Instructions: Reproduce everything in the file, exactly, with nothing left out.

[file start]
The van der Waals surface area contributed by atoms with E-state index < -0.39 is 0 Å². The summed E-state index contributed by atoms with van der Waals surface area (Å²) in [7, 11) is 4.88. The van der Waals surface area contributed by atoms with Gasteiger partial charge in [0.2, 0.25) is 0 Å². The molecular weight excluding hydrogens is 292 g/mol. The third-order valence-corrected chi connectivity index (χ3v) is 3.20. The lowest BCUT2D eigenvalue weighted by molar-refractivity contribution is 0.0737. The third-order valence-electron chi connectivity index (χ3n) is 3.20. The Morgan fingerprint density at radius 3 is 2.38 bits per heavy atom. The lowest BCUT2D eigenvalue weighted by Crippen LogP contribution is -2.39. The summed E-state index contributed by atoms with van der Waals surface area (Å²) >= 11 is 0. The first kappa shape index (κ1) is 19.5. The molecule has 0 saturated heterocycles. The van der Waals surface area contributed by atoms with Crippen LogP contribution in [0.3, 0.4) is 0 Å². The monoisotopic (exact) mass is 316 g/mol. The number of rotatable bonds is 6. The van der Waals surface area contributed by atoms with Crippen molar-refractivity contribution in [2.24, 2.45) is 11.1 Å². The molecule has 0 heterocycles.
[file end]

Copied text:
The van der Waals surface area contributed by atoms with E-state index < -0.39 is 0 Å². The summed E-state index contributed by atoms with van der Waals surface area (Å²) in [7, 11) is 4.88. The van der Waals surface area contributed by atoms with Gasteiger partial charge in [0.2, 0.25) is 0 Å². The molecular weight excluding hydrogens is 292 g/mol. The third-order valence-corrected chi connectivity index (χ3v) is 3.20. The lowest BCUT2D eigenvalue weighted by molar-refractivity contribution is 0.0737. The third-order valence-electron chi connectivity index (χ3n) is 3.20. The Morgan fingerprint density at radius 3 is 2.38 bits per heavy atom. The lowest BCUT2D eigenvalue weighted by Crippen LogP contribution is -2.39. The summed E-state index contributed by atoms with van der Waals surface area (Å²) >= 11 is 0. The first kappa shape index (κ1) is 19.5. The molecule has 0 saturated heterocycles. The van der Waals surface area contributed by atoms with Crippen LogP contribution in [0.3, 0.4) is 0 Å². The monoisotopic (exact) mass is 316 g/mol. The number of rotatable bonds is 6. The van der Waals surface area contributed by atoms with Crippen molar-refractivity contribution in [2.24, 2.45) is 11.1 Å². The molecule has 0 heterocycles.